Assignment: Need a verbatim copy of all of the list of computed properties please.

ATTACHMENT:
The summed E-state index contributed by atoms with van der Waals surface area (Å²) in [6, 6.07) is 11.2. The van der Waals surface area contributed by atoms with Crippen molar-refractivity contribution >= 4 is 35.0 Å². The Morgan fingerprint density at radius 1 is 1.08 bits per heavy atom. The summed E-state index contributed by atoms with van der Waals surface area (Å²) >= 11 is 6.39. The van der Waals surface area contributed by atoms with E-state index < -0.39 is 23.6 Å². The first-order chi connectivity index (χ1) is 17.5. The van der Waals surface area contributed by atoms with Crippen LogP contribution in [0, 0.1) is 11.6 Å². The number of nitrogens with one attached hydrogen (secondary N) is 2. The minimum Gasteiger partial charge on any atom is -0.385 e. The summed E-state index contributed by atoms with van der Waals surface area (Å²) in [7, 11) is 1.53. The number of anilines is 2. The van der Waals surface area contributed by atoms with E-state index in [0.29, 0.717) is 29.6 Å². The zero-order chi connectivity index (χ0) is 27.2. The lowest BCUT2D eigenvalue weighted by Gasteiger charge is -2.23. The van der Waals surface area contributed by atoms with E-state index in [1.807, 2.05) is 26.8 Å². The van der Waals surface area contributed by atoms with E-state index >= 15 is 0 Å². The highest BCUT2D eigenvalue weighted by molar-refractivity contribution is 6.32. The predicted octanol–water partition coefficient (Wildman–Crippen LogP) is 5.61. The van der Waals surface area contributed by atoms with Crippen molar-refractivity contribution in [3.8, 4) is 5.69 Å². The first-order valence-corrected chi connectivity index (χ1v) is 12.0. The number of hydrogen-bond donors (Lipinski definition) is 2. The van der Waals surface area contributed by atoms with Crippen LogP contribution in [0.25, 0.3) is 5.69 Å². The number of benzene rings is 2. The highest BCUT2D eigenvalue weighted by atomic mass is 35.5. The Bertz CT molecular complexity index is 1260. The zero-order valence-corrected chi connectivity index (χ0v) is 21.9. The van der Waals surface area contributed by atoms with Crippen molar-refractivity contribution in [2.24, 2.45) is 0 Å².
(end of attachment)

The summed E-state index contributed by atoms with van der Waals surface area (Å²) in [6, 6.07) is 11.2. The van der Waals surface area contributed by atoms with Crippen molar-refractivity contribution >= 4 is 35.0 Å². The Morgan fingerprint density at radius 1 is 1.08 bits per heavy atom. The summed E-state index contributed by atoms with van der Waals surface area (Å²) >= 11 is 6.39. The van der Waals surface area contributed by atoms with E-state index < -0.39 is 23.6 Å². The first-order chi connectivity index (χ1) is 17.5. The van der Waals surface area contributed by atoms with Crippen LogP contribution in [0, 0.1) is 11.6 Å². The number of nitrogens with one attached hydrogen (secondary N) is 2. The minimum Gasteiger partial charge on any atom is -0.385 e. The summed E-state index contributed by atoms with van der Waals surface area (Å²) in [7, 11) is 1.53. The number of anilines is 2. The van der Waals surface area contributed by atoms with E-state index in [0.29, 0.717) is 29.6 Å². The zero-order chi connectivity index (χ0) is 27.2. The lowest BCUT2D eigenvalue weighted by Gasteiger charge is -2.23. The van der Waals surface area contributed by atoms with E-state index in [1.807, 2.05) is 26.8 Å². The van der Waals surface area contributed by atoms with E-state index >= 15 is 0 Å². The highest BCUT2D eigenvalue weighted by molar-refractivity contribution is 6.32. The predicted octanol–water partition coefficient (Wildman–Crippen LogP) is 5.61. The van der Waals surface area contributed by atoms with Crippen molar-refractivity contribution in [3.8, 4) is 5.69 Å². The first-order valence-corrected chi connectivity index (χ1v) is 12.0. The number of hydrogen-bond donors (Lipinski definition) is 2. The van der Waals surface area contributed by atoms with Crippen LogP contribution in [0.25, 0.3) is 5.69 Å². The number of benzene rings is 2. The highest BCUT2D eigenvalue weighted by atomic mass is 35.5. The Bertz CT molecular complexity index is 1260. The zero-order valence-corrected chi connectivity index (χ0v) is 21.9. The van der Waals surface area contributed by atoms with Crippen molar-refractivity contribution in [2.24, 2.45) is 0 Å².